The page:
GE has signed a $320 million contract with KEPCO to build an HVDC ‘Energy Highway’ to power South Korea’s capital, Seoul.
South Korea has experienced a near-35% increase in energy demand in the last decade and the new system will be key to increasing the stability and reliability of the Korean electrical transmission grid as more solar and wind power capacity is added over the next decade.
The new project will deliver a 4 GW HVDC transmission link, including a 500 kV HVDC bipole with two converter stations, including valves, cooling system, converter transformers, filters, switchyard and a control system. The new HVDC system will reinforce the South Korean electrical network by adding new routes for the supply of power. It is expected to be completed by the end of 2021.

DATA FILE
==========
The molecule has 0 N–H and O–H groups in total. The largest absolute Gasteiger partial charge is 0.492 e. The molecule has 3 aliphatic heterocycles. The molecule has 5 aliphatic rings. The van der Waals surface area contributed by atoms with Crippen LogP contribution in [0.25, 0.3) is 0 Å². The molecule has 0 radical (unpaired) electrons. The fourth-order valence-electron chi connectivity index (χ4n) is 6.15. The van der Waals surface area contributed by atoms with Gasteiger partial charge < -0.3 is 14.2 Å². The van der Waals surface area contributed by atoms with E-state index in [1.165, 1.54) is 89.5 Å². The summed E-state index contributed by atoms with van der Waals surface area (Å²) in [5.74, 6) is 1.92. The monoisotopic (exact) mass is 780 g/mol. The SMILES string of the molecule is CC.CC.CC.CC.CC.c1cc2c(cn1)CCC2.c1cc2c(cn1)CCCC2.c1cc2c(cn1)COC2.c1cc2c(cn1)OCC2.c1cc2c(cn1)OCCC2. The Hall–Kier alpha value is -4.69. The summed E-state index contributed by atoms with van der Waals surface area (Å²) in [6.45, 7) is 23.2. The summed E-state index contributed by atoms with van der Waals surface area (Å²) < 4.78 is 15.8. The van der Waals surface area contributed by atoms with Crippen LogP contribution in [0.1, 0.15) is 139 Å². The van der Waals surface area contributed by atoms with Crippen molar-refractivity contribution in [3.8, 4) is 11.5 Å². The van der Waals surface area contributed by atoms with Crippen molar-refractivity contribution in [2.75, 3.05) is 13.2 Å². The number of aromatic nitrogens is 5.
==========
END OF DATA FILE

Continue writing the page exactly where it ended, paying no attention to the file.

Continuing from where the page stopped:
GE Power won the contract through its joint venture, KAPES. It will provide equipment and expertise to deliver the HVDC transmission link from a power complex located in the east of South Korea, to Seoul’s metropolitan area. The latter represents around 40% of Korean energy demand.
GE Power has successfully delivered three HVDC reference projects in Korea. It provided the original 300 MW HVDC bipole link for the point-to-point submarine interconnection linking South Korea’s Jeju Island across 101 km with the mainland in the late 1990s. In 2014, through its KAPES joint venture, GE was awarded the 1.5 GW Buk-Dangjin–Godeok HVDC connection to transmit energy from the Dangjin power plant west of South Korea, to the densely populated area of Pyeongtaek (Godeok) and Seoul Metropolitan, about 35km east of Dangjin. The project is currently in progress and will be completed end of 2019.
The KAPES joint venture between GE and KEPCO is a long term strategic relationship to co-develop HVDC projects and increase Korean transmission grid capabilities based on GE technology.